"In the boom people were paying full maternity leave to retain key staff," says Joy Redmond. (Employers are not legally obliged to pay anything to women on maternity leave.) "The mood changed last year, with the idea being that there was a glut of candidates out there, and maternity leave top-ups became less prevalent."

Redmond, however, feels that there is now a move back again towards flexibility towards staff who are seen as an asset.

Patricia Callan of the Small Firms Association points out that as most smaller companies don't pay a maternity salary top-up anyway, it doesn't cost them any extra to find a replacement to cover a woman's job when they are out for months.

"Employers see maternity law as the most protected form of leave," says Callan.

"Say, for example, someone starts with you on a probationary period. Then they tell you within a few weeks of starting that they are pregnant -- well the probation clause goes right out the window and they must be accommodated. They are not a victimised group."

In the civil service, however, maternity leave has an impact on staffing levels as there is currently a ban on replacing people on leave. And the Equality Tribunal last year awarded €30,000 to a woman who had claimed she had been the victim of pregnancy-related discrimination at a credit management firm. She was made redundant while seven months pregnant.

There have, on the other hand, been suggestions that some women take cynical advantage of lengthy maternity leave.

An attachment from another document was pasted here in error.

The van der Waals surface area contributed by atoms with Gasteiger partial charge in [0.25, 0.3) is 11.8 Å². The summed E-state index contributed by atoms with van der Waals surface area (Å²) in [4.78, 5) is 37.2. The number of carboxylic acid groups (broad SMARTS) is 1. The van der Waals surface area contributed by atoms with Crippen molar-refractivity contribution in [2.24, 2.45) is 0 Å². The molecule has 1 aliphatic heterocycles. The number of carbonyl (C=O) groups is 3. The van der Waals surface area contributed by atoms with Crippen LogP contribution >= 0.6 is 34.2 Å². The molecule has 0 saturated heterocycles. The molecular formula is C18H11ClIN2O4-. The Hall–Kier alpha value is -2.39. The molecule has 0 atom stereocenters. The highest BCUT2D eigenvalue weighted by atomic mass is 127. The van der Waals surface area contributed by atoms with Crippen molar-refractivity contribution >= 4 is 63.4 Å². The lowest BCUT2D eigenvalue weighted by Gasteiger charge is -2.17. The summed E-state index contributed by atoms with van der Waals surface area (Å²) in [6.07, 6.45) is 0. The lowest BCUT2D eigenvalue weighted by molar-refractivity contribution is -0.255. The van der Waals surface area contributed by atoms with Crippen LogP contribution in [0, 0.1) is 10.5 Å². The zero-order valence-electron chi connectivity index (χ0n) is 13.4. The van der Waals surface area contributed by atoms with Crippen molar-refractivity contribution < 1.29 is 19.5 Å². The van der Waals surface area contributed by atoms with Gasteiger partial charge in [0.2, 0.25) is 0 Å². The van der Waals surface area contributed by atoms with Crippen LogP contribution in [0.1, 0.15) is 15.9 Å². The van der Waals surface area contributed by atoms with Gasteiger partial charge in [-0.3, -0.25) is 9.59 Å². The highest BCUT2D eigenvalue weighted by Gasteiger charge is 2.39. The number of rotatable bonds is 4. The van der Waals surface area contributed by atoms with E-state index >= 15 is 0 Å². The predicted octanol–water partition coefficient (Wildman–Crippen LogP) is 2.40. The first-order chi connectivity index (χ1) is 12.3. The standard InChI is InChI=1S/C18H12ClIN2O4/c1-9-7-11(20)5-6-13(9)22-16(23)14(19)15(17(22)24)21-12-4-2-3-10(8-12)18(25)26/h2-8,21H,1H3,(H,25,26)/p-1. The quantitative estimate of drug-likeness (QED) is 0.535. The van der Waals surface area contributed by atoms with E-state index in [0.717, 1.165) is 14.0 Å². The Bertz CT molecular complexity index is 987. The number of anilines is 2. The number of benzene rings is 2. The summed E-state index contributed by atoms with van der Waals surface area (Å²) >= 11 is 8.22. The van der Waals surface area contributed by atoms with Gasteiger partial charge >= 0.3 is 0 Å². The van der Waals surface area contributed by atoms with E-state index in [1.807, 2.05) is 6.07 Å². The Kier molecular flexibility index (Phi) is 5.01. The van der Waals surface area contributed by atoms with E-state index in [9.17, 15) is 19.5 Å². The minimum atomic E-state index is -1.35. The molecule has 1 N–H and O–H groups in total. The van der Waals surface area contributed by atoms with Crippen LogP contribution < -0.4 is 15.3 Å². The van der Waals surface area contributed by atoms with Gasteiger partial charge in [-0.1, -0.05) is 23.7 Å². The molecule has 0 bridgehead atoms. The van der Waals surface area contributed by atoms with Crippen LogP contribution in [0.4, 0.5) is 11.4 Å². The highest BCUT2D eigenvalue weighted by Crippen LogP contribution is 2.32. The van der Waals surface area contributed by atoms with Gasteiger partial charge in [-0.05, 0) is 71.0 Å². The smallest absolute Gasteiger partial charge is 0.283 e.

Last year, there were dark mutterings when newsreader Natasha Kaplinsky announced she was 12 weeks pregnant -- six weeks after starting a six-figure salaried job at Channel 5 in the UK. Last month, nine months after returning from leave, she announced she was pregnant again.

Remember when former MEP Mary Lou McDonald was attacked for a seemingly high rate of absenteeism from Brussels in 2006? It turned out she was on maternity leave. Health Minister Mary Harney argued that McDonald was seen doing work for her Sinn Fein party in Dublin at that time, the implication being that McDonald was not using her maternity leave for purely child-centric purposes.

A mother I know who has two children under the age of three says she is frequently told how lucky she is to be able to "swan around" for months.

"They think I sit around drinking coffee all day and getting my nails done," she says. "When the kids are awake I'm entertaining them; when they're asleep I'm trying to get the housework done. I don't know how I'll cope when I'm back at work. And I have to go back -- my husband's job is not secure."